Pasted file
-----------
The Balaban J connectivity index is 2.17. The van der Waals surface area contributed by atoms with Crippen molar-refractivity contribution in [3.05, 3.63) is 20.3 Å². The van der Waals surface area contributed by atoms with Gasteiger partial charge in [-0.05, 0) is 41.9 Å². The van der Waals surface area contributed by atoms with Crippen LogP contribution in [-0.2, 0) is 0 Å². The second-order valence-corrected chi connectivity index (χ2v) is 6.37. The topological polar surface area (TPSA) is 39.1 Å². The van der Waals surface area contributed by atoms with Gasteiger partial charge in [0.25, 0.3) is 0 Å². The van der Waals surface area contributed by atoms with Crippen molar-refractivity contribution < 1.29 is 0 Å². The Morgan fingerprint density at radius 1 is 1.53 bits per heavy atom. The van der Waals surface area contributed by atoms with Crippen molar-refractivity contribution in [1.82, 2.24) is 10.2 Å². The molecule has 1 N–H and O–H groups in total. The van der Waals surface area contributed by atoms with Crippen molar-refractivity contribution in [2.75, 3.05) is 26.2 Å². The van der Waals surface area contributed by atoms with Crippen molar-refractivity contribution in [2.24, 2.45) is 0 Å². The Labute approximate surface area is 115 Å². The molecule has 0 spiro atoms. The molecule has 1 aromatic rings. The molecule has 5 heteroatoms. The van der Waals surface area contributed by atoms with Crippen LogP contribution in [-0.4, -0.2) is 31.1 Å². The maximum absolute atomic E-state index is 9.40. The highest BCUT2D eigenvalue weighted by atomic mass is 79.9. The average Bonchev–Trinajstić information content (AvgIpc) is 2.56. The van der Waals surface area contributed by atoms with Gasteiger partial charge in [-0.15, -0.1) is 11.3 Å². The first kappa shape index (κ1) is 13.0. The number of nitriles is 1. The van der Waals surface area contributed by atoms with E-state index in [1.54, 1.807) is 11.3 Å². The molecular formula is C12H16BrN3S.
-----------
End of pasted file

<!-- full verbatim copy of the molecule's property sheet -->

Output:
The Balaban J connectivity index is 2.17. The van der Waals surface area contributed by atoms with Crippen molar-refractivity contribution in [3.05, 3.63) is 20.3 Å². The van der Waals surface area contributed by atoms with Gasteiger partial charge in [-0.05, 0) is 41.9 Å². The van der Waals surface area contributed by atoms with Crippen LogP contribution in [-0.2, 0) is 0 Å². The second-order valence-corrected chi connectivity index (χ2v) is 6.37. The topological polar surface area (TPSA) is 39.1 Å². The van der Waals surface area contributed by atoms with Gasteiger partial charge in [0.25, 0.3) is 0 Å². The van der Waals surface area contributed by atoms with Crippen molar-refractivity contribution < 1.29 is 0 Å². The Morgan fingerprint density at radius 1 is 1.53 bits per heavy atom. The van der Waals surface area contributed by atoms with Crippen molar-refractivity contribution in [1.82, 2.24) is 10.2 Å². The molecule has 1 N–H and O–H groups in total. The van der Waals surface area contributed by atoms with Crippen molar-refractivity contribution in [2.75, 3.05) is 26.2 Å². The van der Waals surface area contributed by atoms with Crippen molar-refractivity contribution in [2.24, 2.45) is 0 Å². The Labute approximate surface area is 115 Å². The molecule has 0 spiro atoms. The molecule has 1 aromatic rings. The molecule has 5 heteroatoms. The van der Waals surface area contributed by atoms with Crippen LogP contribution in [-0.4, -0.2) is 31.1 Å². The maximum absolute atomic E-state index is 9.40. The highest BCUT2D eigenvalue weighted by atomic mass is 79.9. The average Bonchev–Trinajstić information content (AvgIpc) is 2.56. The van der Waals surface area contributed by atoms with Gasteiger partial charge in [-0.15, -0.1) is 11.3 Å². The first kappa shape index (κ1) is 13.0. The number of nitriles is 1. The van der Waals surface area contributed by atoms with E-state index in [1.54, 1.807) is 11.3 Å². The molecular formula is C12H16BrN3S.